7 receive Distinguished Alumnus Awards

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To progressively move forward, many believe that you must remember your past. The University of Pittsburgh’s African American Alumni Council thinks no differently and during last month’s Homecoming celebration, the AAAC honored seven distinguished alumni for their trailblazing accomplishments.

Robert Hill, vice chancellor for Public Affairs, relayed a series of historical firsts—door openers—related to the African-American experience at the university. He told of the first African-American admitted to the university in 1829, known then as the Western University of Pennsylvania.

Distinguished
DISTINQUISHED ALUMNI—Back row, from left: Robert Agbede, Bernard Mack, Bill E. Strickland, Gregory Randall Spencer and Mark A. Nordenberg. Front, from left: Rachel Poole, Dr. Linda Warton-Boyd, Norma Bennett Anderson and Nadine Frye.

He wasn’t permitted to sit in the classroom, but had to sit outside the classroom. Hill mentioned the take over of the computer center by members of the Black Action Society in 1969, and what doors that action opened, paving the way for the thousands who have since graduated from the university and the appointment of many Black faculty and development of the Africana Studies Department.

 

Introducing the 2009 AAAC Distinguished Alumnus Award Recipients:

Robert Agbede—School of Engineering 1979, Graduate degree, 1981

President of Chester Engineers, the largest Black-owned environmental engineering firm in America; Noma Bennett Anderson School of Health and Rehabilitation Sciences, Ph.D. Program, 1979

The first African-American to serve as president of the American Speech-Language-Hearing Association and professor and chair in the Department of Communication Sciences and Disorders at Florida International University.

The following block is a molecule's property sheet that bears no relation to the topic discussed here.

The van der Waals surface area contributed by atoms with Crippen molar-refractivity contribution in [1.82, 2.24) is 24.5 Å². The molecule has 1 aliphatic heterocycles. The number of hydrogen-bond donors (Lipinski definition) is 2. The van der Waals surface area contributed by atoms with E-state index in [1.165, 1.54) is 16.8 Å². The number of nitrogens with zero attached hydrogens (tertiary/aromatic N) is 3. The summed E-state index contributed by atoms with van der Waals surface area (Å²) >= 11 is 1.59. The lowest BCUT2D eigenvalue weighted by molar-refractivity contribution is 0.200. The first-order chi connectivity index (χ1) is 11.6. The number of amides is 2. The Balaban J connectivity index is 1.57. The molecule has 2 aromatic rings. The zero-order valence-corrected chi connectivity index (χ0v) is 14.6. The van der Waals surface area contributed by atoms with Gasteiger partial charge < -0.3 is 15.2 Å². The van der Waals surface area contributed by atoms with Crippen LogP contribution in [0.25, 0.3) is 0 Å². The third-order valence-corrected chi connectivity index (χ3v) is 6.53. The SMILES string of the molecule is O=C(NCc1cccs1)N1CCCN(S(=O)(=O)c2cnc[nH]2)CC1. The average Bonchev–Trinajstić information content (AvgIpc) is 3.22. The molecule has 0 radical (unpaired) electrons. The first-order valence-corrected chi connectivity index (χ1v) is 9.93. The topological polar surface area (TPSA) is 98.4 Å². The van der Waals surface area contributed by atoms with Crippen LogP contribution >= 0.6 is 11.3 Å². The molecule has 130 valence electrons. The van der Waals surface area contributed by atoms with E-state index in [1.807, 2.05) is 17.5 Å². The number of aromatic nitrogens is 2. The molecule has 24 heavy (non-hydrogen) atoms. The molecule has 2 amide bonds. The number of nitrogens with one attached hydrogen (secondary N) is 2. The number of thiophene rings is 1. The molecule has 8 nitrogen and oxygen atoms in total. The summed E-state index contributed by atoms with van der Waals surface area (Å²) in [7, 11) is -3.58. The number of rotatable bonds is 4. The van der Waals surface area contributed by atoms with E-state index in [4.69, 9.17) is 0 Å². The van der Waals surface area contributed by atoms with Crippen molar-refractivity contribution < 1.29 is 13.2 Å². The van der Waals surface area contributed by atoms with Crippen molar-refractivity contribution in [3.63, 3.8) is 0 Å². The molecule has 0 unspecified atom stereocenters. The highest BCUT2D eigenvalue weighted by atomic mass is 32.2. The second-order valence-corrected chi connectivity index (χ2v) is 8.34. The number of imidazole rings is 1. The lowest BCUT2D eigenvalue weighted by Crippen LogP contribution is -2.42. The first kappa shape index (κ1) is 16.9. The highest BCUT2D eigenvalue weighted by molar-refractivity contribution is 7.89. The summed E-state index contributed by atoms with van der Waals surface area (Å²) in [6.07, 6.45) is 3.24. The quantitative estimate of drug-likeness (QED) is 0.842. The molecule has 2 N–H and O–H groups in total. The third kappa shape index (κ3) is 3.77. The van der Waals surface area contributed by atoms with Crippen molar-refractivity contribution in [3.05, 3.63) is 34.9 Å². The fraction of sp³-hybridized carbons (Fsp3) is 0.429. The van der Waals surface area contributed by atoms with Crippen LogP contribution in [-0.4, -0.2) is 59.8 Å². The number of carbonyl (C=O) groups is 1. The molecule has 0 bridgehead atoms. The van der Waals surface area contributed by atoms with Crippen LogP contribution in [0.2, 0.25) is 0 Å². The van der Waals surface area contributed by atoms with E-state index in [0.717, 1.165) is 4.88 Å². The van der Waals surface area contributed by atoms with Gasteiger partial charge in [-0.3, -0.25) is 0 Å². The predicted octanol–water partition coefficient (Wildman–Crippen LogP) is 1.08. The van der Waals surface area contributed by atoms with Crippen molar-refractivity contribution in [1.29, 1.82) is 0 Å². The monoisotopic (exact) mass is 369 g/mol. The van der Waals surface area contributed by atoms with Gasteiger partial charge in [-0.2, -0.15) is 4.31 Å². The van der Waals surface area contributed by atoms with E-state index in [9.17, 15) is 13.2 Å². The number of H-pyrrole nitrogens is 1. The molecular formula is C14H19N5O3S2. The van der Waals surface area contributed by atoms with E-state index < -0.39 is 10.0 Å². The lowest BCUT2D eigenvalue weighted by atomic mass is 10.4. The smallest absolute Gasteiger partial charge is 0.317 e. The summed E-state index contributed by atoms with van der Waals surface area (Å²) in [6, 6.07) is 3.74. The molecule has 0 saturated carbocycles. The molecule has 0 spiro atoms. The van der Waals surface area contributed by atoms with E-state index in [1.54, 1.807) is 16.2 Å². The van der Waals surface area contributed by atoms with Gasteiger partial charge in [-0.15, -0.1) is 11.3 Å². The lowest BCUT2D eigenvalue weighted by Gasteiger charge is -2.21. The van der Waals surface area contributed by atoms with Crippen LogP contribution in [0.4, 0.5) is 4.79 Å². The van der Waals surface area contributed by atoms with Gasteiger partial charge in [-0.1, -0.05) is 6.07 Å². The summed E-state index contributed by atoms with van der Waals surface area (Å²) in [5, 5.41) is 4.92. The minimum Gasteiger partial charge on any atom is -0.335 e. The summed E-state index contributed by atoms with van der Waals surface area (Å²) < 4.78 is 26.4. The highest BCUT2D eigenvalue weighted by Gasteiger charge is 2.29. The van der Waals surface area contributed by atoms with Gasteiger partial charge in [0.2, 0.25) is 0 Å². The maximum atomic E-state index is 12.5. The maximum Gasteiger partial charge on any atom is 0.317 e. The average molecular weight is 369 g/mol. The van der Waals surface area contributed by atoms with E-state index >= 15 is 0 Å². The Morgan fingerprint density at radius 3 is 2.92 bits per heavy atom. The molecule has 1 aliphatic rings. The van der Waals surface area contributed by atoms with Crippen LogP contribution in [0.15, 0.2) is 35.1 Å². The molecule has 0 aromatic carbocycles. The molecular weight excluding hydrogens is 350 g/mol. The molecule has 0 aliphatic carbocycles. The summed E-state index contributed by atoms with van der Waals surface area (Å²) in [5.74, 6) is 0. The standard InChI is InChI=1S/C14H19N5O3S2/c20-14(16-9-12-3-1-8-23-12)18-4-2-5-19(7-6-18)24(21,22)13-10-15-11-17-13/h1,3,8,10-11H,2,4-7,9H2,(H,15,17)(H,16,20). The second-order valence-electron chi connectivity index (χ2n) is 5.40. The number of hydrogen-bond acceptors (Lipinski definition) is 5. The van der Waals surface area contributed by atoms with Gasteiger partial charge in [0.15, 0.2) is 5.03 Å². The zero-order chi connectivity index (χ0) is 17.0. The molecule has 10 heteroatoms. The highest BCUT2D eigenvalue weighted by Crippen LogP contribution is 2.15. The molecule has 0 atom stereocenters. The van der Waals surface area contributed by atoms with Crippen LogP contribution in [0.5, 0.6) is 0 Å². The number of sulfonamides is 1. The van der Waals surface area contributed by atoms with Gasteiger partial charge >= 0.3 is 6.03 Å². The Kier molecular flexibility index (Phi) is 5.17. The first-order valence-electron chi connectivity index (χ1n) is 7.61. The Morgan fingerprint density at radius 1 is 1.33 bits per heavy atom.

Nadine Frye—School of Nursing 1947, 1951 graduate degree, and 1987 School of Education

In 1943, Frye was one of the first three Black women (Rachel Poole and Adena Johnson Davis, honored by the AAAC in 2003) to be admitted into Pitt’s nursing program, which then became the first nursing program in Pittsburgh to accept Black students, thus breaking the color barrier for future generations of Pitt nurses. Frye went on to earn a Ph.D. in education at Pitt and teach mental health nursing at her alma mater.

Bernard Mack—School of Arts and Sciences 1988

State Farm Insurance franchise owner and a real estate entrepreneur. He has served twice as president of AAAC and an early participant/resident of Intercultural House.

Rachel Poole—School of Nursing 1947, graduate degree 1952, School of Education 1977

Poole is one of the first three Black women to be admitted into Pitt’s nursing program. Poole went on to earn a Ph.D. in education at Pitt, win an appointment as a nursing professor at her alma mater, and become the first Black director of nursing at Western Psychiatric Institute and Clinic.

Gregory Randall Spencer—College of General Studies 1980

President and CEO of Randall Industries and founder of Bridging the Gap Development LLC, a business that acquires properties and businesses that will provide job opportunities for the less fortunate.

Bill E. Strickland Jr.—School of Arts and Sciences 1970

President and CEO of Manchester Bidwell Corp., the parent company of Bidwell Training Center and Manchester Craftsmen’s Guild; a Pitt trustee; a Grammy-award winner; and the recipient of a MacArthur Foundation “genius” award.

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